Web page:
Hounsfield unit

Hounsfield units (HU) are a dimensionless unit universally used in computed tomography (CT) scanning to express CT numbers in a standardised and convenient form. Hounsfield units are obtained from a linear transformation of the measured attenuation coefficients 1. This transformation (figure 1) is based on the arbitrarily-assigned densities of air and pure water:

  • radiodensity of distilled water at standard temperature and pressure (STP) = 0 HU
  • radiodensity of air at STP = -1000 HU

STP: standard temperature is 0 °C and pressure is 105 pascals (i.e. sea-level).

This results in a scale running from -1000 HU for air to +~2000 HU for very dense bone (cochlea).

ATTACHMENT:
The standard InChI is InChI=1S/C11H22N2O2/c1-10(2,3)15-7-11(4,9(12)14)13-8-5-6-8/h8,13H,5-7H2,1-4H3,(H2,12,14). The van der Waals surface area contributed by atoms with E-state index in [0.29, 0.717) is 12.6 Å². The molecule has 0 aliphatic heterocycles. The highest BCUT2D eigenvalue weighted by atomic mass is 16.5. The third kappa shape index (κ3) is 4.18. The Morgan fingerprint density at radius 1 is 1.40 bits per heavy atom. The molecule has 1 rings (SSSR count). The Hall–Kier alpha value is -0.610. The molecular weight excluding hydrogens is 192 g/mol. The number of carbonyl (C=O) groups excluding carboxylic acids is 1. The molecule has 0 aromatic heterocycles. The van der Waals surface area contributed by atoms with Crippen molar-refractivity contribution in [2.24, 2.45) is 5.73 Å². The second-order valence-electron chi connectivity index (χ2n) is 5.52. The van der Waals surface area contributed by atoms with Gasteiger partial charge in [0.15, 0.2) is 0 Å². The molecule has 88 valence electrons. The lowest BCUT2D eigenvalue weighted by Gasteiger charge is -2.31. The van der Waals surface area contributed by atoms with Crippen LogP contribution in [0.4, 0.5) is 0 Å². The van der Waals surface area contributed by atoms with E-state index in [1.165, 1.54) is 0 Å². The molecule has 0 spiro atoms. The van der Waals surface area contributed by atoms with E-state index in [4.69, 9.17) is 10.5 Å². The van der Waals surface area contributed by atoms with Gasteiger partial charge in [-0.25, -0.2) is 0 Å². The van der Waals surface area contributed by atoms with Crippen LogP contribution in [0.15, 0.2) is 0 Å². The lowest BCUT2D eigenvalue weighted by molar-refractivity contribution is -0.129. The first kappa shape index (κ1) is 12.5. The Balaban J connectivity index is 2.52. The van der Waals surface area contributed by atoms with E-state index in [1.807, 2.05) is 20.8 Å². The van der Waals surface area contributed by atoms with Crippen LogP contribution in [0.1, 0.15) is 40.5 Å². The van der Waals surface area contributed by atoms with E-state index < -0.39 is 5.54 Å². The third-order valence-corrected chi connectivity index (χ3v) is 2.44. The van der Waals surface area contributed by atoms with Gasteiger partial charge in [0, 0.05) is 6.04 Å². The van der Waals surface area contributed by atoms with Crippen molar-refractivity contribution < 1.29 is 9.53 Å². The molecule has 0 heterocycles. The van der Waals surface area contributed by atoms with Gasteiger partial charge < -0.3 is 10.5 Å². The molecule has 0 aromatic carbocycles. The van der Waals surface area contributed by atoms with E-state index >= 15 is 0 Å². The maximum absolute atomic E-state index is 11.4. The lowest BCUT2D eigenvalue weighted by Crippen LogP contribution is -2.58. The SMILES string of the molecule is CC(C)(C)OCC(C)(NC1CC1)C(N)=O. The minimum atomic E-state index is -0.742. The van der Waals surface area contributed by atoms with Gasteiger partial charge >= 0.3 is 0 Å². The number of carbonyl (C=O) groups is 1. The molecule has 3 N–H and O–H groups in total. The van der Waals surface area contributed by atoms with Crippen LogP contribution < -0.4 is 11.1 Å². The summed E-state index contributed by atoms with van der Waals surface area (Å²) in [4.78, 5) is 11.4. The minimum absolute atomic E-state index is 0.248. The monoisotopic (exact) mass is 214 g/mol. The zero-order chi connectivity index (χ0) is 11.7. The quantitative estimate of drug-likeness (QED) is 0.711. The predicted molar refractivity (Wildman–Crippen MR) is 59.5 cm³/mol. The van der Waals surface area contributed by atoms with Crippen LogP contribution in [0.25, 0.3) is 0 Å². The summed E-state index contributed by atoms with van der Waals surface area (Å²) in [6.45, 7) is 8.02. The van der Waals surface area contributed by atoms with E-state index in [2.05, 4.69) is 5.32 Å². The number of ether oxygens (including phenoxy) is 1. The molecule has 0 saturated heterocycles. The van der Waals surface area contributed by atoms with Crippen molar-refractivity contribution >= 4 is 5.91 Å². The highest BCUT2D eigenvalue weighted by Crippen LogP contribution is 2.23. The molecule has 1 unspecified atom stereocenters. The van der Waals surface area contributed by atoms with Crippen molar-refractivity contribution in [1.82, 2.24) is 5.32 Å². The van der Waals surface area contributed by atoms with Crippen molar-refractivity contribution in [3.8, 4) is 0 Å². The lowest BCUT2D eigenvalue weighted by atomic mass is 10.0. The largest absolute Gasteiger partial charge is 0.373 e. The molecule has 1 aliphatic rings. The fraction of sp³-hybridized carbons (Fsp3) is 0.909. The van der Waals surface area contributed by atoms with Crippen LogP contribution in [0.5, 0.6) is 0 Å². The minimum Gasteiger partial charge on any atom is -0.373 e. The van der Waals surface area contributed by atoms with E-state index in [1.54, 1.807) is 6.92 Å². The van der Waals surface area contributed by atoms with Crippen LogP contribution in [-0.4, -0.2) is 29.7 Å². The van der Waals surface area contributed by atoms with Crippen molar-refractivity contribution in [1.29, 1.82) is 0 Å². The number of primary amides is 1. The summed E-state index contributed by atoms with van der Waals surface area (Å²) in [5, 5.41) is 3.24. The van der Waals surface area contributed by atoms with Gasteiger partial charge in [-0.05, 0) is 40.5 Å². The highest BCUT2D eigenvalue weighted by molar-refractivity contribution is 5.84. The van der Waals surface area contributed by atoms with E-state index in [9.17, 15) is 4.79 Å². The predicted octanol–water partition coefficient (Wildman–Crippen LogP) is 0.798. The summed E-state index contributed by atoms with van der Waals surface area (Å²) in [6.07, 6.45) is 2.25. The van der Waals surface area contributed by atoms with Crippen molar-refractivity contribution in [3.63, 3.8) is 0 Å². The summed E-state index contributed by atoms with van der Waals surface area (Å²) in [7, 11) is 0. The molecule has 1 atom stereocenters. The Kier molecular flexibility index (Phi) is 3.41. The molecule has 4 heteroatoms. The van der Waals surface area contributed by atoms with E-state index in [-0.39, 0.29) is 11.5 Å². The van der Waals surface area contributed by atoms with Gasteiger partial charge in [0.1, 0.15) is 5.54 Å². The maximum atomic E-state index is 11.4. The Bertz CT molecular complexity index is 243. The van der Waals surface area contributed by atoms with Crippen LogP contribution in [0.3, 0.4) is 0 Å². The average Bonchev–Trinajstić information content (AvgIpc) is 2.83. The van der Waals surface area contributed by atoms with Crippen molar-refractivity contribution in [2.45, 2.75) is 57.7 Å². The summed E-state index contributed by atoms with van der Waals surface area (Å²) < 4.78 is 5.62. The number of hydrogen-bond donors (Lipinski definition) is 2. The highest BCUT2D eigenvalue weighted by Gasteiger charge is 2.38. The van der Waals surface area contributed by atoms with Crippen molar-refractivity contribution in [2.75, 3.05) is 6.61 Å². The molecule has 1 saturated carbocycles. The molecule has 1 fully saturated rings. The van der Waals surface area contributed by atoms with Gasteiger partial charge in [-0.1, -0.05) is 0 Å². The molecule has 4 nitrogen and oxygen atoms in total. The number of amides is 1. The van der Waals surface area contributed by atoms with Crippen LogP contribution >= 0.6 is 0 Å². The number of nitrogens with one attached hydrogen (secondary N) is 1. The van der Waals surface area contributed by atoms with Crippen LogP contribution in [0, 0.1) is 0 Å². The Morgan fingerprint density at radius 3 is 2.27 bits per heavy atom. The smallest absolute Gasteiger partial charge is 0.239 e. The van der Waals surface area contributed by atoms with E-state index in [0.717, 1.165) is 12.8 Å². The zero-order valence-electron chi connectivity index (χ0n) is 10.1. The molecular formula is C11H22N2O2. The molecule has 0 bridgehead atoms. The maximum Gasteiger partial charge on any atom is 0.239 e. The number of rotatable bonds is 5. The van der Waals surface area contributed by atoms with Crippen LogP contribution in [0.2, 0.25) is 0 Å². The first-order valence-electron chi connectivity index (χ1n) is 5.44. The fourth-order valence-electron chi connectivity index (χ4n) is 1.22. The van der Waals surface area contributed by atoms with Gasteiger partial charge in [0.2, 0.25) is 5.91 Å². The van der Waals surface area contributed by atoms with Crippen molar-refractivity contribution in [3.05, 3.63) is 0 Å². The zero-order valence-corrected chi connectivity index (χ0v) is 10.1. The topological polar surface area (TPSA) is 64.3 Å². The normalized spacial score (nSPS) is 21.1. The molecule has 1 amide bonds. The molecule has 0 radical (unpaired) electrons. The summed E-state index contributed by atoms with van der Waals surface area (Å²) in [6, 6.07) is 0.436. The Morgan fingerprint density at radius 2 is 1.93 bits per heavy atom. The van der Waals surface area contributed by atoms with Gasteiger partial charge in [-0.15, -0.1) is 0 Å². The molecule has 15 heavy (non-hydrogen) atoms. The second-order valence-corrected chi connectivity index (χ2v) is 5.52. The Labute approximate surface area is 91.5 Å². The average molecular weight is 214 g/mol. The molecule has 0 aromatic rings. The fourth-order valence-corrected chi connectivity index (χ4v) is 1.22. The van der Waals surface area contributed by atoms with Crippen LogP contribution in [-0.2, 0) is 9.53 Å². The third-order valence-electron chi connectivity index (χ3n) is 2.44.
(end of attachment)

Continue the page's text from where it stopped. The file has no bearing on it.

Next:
The software of all CT scanners and PACSs has the ability to measure the density of a region of interest (ROI) electronically overlaid the image.

Hounsfield units are measured and reported in a variety of clinical applications. One well known use is the evaluation of the fat content of the liver, with fatty liver diagnosed by the presence of a liver-to-spleen ratio <1.0 or 0.8 2.  Other less common uses include assessing bone mineral density (BMD) 3, predicting the presence of anaemia 4, and guiding the management of kidney stones 5.

No equivalent to Hounsfield units exists in any other form of structural imaging.

History and etymology

Hounsfield units are named after Sir Godfrey Hounsfield, the Nobel prize winning, developer of CT.

Imaging technology
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Article information

rID: 38181
Tag: cases, cases, ct
Synonyms or Alternate Spellings:
  • Hounsfield units (HU)
  • Hounsfield values
  • Hounsfield units (HUs)
  • Hounsfield unit (HU)

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Cases and figures

  • Figure 1: formula
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